ʻIo (Hawaiian Hawk)

Hawaiian hawk flying in the sky.

NPS Photo/J. Wei


Ka ʻio nui maka lana au moku.....
The great ʻio with eyes that see everywhere on the land.

In the sky, we notice a distant screeching sound leading us to a tiny circling dot—a bird, likely the ‘io or Hawaiian hawk (Buteo solitarius), the sole hawk species native to Hawaiʻi. In Hawaiian culture, they revere these majestic birds as family protectors known as ʻaumākua.

The endemic ‘io, once potentially distributed throughout the Hawaiian chain, now exclusively inhabits the Island of Hawaiʻi. Although once listed as endangered, its populations are rebounding. Adults, measuring between 15 and 20 inches tall, frequently circle above areas near the summit of Kīlauea and along Mauna Loa Road. Females, larger than males, form lasting bonds. Pairs perform acrobatic mating dances during winter and spring, with females laying eggs between March and July. Fledglings born in summer soar across the caldera floor, searching for food throughout the park high in the sky, covering miles of lands in seconds.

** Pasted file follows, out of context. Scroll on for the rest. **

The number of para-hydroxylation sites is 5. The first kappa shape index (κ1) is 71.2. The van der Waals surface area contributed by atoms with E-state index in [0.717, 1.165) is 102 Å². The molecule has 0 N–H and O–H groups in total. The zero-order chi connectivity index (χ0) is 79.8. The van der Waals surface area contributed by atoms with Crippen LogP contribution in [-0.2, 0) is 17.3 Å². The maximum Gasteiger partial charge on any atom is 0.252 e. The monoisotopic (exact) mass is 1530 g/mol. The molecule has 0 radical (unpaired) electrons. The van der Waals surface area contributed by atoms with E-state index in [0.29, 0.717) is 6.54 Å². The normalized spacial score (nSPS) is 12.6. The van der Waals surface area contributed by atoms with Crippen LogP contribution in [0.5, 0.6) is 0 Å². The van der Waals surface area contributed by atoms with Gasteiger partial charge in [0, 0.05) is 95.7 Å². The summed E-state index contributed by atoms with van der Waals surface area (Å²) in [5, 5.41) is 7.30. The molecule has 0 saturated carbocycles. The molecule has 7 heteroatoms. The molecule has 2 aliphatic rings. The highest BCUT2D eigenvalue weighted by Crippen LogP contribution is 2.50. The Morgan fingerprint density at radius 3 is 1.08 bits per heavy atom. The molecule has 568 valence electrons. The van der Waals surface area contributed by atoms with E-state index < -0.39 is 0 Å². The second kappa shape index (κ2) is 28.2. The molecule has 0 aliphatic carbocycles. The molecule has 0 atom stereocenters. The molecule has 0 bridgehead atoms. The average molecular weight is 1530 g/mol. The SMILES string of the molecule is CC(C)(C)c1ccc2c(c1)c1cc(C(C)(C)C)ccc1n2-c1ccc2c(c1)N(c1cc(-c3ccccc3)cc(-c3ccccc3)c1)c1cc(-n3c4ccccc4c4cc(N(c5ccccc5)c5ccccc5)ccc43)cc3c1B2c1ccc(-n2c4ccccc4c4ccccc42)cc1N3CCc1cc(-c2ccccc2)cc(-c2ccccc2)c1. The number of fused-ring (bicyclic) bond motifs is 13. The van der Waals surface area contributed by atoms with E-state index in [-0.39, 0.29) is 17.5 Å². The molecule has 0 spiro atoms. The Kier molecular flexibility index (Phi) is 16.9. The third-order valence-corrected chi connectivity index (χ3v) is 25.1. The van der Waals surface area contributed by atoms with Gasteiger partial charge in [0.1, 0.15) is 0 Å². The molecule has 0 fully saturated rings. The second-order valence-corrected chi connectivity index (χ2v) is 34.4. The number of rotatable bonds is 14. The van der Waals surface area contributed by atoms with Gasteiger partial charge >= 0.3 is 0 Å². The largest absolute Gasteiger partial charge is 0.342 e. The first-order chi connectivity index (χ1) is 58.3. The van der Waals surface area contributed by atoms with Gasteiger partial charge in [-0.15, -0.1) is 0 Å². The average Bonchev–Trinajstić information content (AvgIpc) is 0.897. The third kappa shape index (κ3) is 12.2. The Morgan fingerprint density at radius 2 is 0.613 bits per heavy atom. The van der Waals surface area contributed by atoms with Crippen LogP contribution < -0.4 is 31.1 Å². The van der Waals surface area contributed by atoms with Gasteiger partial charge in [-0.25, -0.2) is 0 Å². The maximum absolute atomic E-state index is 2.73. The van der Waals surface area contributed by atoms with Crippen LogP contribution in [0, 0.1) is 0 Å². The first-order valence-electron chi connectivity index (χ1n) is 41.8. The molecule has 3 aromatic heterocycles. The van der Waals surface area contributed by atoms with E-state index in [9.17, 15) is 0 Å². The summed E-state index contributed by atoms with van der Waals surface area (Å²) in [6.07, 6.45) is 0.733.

Listen for the ‘io, and you might be fortunate enough to see one. These raptors have a range of 2,375 square miles on Hawai’i Island, which covers over half of the island.

Frequently Asked Questions


Movement Patterns of the Endangered Hawaiian Hawk

To document movement patterns and habitat use of Hawiian Hawks, GPS tags were attached to 17 individuals to track their movement across continuous, fragmented, and urban landscapes. The Pacific Island Ecosystems Research Center are now gathering multi-year tracking data to assess key aspects of habitat needs, and how these birds navigate through different ecosystems.

Last updated: April 25, 2024

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Mailing Address:

P.O. Box 52
Hawaii National Park, HI 96718


808 985-6011

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